Highly Educated African American Women Less Likely to Suffer Serious Health Effects of Racism

A new study by researchers at the University of California, Berkeley (UC Berkeley) shows a positive correlation between education and health for African American women, specifically when it comes to the chronic stress-related symptoms caused by racial discrimination.

Published this month in the journal Psychoneuroendocrinology,the study found that African American women with low educational attainment — a high school diploma or less — who experience frequent racial discrimination demonstrate what is called a high allostatic load. This is the accumulation of the negative physiological effects caused by chronic stress, such as high blood pressure and blood sugar.

By contrast, highly educated black women frequently exposed to racial discrimination tend to have a low allostatic load, the study found. Researchers surveyed 208 middle-aged African American women living in the San Francisco Bay area about their experiences of discrimination in various situations. These scenarios involved obtaining healthcare services, applying for a bank loan or mortgage, and seeking employment. Researchers also gave each woman a physical exam, measuring weight, cortisol levels, blood pressure, blood sugar, inflammation levels, and other indicators of allostatic load.

Results were categorized by both income and education level. While low-income study participants were more likely to have high allostatic loads, educational achievement was the strongest indicator of whether or not a personexhibited the physical symptoms of chronic stress associated with experiencing regular discrimination.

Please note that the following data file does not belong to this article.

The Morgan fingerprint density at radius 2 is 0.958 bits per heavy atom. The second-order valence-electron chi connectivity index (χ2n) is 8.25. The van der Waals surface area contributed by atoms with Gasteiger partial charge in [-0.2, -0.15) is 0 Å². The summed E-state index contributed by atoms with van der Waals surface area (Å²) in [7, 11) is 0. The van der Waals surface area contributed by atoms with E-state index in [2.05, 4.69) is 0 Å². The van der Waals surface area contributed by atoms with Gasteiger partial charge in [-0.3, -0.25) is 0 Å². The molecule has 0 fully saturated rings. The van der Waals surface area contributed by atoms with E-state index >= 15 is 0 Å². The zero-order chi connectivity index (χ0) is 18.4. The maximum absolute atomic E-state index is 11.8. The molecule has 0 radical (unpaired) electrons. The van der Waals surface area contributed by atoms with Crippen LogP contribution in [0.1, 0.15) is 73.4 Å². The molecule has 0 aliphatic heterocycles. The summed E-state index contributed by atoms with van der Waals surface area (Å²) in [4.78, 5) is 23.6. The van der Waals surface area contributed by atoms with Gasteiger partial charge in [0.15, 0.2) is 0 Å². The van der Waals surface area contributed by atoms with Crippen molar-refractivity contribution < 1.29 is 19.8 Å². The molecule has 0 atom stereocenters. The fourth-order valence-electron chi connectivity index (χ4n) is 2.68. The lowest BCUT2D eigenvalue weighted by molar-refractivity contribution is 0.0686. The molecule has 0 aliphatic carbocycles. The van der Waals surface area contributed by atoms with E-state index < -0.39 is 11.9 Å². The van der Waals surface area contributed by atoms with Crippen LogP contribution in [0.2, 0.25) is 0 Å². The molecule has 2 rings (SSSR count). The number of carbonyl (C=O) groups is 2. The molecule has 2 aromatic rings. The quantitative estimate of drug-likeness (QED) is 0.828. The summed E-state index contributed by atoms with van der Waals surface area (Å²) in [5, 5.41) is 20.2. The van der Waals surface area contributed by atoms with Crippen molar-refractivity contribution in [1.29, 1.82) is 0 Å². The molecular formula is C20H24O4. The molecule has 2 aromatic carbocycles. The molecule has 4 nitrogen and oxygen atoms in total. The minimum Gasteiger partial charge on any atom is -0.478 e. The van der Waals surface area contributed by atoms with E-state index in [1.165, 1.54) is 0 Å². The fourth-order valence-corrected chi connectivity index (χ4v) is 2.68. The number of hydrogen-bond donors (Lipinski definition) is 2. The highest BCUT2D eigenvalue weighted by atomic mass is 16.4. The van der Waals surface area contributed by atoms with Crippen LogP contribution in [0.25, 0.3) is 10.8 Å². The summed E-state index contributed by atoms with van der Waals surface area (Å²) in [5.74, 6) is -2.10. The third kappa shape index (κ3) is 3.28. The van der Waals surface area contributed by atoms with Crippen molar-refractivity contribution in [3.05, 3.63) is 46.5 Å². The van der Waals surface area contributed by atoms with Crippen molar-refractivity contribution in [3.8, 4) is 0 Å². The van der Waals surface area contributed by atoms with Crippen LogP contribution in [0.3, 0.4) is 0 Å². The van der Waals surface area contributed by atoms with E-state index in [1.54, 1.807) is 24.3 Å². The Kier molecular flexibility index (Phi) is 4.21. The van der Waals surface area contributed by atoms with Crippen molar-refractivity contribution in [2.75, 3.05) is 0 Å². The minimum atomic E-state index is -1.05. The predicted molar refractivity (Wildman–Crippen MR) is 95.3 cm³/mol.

This study is the first of its kind to directly measure allostatic load in relation to personal experiences of racial discrimination, UC Berkeley researchers say. In light of their findings, they suggest that highly educated black women may be less likely to internalize their experiences of discrimination because they see racism as a systemic problem. They may also be more likely to identify and report discrimination when it occurs. While the authors of the study emphasize the impact of higher education on health outcomes, they also stress that education is not a solution to the damaging health effects of racism.